By Compiled from Times wires
Published May 22, 2003
COKE FACES LAWSUIT: A former Coca-Cola manager claims in a lawsuit that company officials ran a division as "an illegal racketeering enterprise" that included rigging a marketing test and using a slush fund to boost equipment sales. The company says Matthew Whitley filed the suit after Coke refused a demand to pay him $44.4-million to prevent it. Whitley said he was wrongfully fired a few weeks after telling superiors about a "culture of dishonesty" in the fountain division. Whitley, 37, filed the lawsuit Monday in Atlanta. In an internal memo Tuesday, Coke general counsel Deval Patrick called Whitley's allegations "very serious."
TAUBMANS WIN ONE: A federal judge in Michigan suspended her ruling Tuesday that would have stripped A. Alfred Taubman's family of its right to vote any of its shares to block a takeover bid for its shopping mall empire, Taubman Centers. The decision to defer the ruling, pending appeal, is a victory for Taubman Centers, which is the target of a $1.74-billion hostile takeover bid by the Simon Property Group and Westfield America.
CRYO-CELL LOSES MARKETER: Cryo-Cell International Inc. of Clearwater has fired its director of group marketing less than a month after trumpeting her arrival in a news release. Kathy Notarino had been director of national reimbursement and payer contracts for the National Marrow Donor Program before joining Cryo-Cell. She said it was not her choice to leave the troubled stem cell company but declined further comment. The company has a hearing today with Nasdaq regarding possible delisting for failure to submit financial reports.
INCUBATOR GETS HOME: Pinellas County commissioners have agreed to lease 20,000 square feet in Largo's Young-Rainey STAR Center for a business incubator. The incubator will be funded with a two-year grant of $200,000 from the U.S. Department of Energy. The incubator, Suncoast Technology Enterprise Accelerator, will begin interviewing possible tenants when the money arrives, in about a month. Companies must have been in business a minimum of six months, be funded in part by owners and have a manufacturing/technology focus.
HP KEEPS CUTTING: Hewlett-Packard Co. is in the process of cutting 17,900 jobs related to its merger with Compaq Computer Corp. and said it will cut 3,500 more during the second half of the year. At the same time, HP said, it would add 4,000 jobs in other areas of the company. The cuts were announced as HP beat Wall Street's earnings and revenues expectations.
HASBRO SUES KELLOGG: Hasbro Inc. filed a federal trademark lawsuit late Tuesday against Kellogg Co., claiming a promotion appearing on boxes of Frosted Flakes too closely resembles Hasbro's Memory card game. Both the cereal maker and the toy maker have bought the license for characters from Walt Disney Co.'s new movie, Finding Nemo. In a statement, Hasbro said it filed the suit to protect its trademark against "blatant infringement." Kellogg said it would not comment on pending legal matters.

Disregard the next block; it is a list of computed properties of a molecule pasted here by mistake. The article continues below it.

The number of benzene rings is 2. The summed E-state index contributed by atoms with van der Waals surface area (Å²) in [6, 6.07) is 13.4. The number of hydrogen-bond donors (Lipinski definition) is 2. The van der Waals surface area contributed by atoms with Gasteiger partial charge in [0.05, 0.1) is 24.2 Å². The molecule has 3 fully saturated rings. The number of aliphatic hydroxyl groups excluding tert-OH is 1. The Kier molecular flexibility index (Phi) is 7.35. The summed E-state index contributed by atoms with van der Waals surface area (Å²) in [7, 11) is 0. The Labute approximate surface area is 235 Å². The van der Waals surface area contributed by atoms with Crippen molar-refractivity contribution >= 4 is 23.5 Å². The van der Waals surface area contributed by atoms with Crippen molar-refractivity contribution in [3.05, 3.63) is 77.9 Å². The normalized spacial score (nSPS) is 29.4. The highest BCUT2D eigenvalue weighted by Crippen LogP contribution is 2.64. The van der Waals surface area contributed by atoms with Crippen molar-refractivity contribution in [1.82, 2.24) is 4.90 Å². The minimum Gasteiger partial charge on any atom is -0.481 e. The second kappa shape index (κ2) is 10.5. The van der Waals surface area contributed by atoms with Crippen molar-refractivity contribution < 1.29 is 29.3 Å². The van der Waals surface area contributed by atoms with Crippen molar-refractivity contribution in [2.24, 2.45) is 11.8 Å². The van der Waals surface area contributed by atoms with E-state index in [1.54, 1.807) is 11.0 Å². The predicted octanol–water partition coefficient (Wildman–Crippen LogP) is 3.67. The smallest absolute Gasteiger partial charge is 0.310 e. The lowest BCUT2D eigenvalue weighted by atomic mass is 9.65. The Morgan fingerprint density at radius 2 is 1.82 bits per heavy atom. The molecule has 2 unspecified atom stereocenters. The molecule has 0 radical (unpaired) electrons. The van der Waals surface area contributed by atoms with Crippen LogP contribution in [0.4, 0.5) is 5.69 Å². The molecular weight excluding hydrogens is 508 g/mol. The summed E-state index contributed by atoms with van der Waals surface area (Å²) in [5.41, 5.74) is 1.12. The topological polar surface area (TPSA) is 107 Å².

EXECS BUY DHL AIRWAYS: Cargo carrier DHL Airways Inc. said Wednesday it has agreed to sell the company to an investor group led by its new chairman and chief executive, John Dasburg, for $57-million. The cash deal for the Miami-based airline is expected to be completed June 30, pending approval by the Department of Transportation, company spokesman Ray Lutz said. Dasburg will remain in DHL Airways' top posts, which he assumed April 1. The other owners will be Richard C. Blum, chairman of Blum Capital Partners LP, and Michael R. Klein, chairman of CoStar Group Inc., a real estate firm.
AHOLD OF NUMBERS: Dutch retailer Royal Ahold NV said that restated sales numbers for 2001 and 2002 it issued Friday contained "typing errors," prompting another correction. In 2001, group sales were $63.7-billion at current exchange rates, Ahold said Tuesday. On Friday, it had said sales were $63.3-billion, or $417-million less. While describing the errors in detail, an Ahold spokeswoman said Wednesday the mistakes were made when a news release was drawn up Friday.
RATE RISES FOR 4-WEEK BILLS: The interest rate on the U.S. Treasury's four-week bills increased at the government's auction of the securities. The Treasury sold $22-billion of the bills at a discount rate of 1.09 percent, up from a record low of 1 percent last week and the highest since 1.1 percent April 29.
McDONOUGH APPROVED: The Securities and Exchange Commission has approved the appointment of New York Federal Reserve president William McDonough as chairman of the new U.S. accounting oversight board. McDonough won unanimous backing from the SEC's five commissioners after he passed a background check, the SEC said in a statement. McDonough, 69, will start his new job running the Public Company Accounting Oversight Board on June 11.
UAL MAKING QUICK WORK: Nearly half a year into its restructuring, United Airlines says it's making better progress than expected and might move its targeted exit from bankruptcy up from mid-2004 to as early as this fall. But chief financial officer Jake Brace said in comments published Wednesday that the carrier still needs lagging revenue to pick up or it could miss some of its lenders' financial targets this summer. Both Brace and UAL Corp. CEO Glenn Tilton maintain that the carrier is ahead of schedule despite a $1.3-billion first-quarter loss.
GREENSPAN PANS TARIFFS: The Bush administration should abolish its tariffs on steel "quickly" because the sanctions are forcing American steel consumers to move production overseas, Federal Reserve chairman Alan Greenspan told the Joint Economic Committee of Congress. Steel producers credit the 14-month-old tariffs for letting them buy weak rivals and shed onerous pension costs. Auto parts manufacturers and other steel users counter that the rising prices as a result of levies have forced them to cede production to rivals in China or move operations overseas.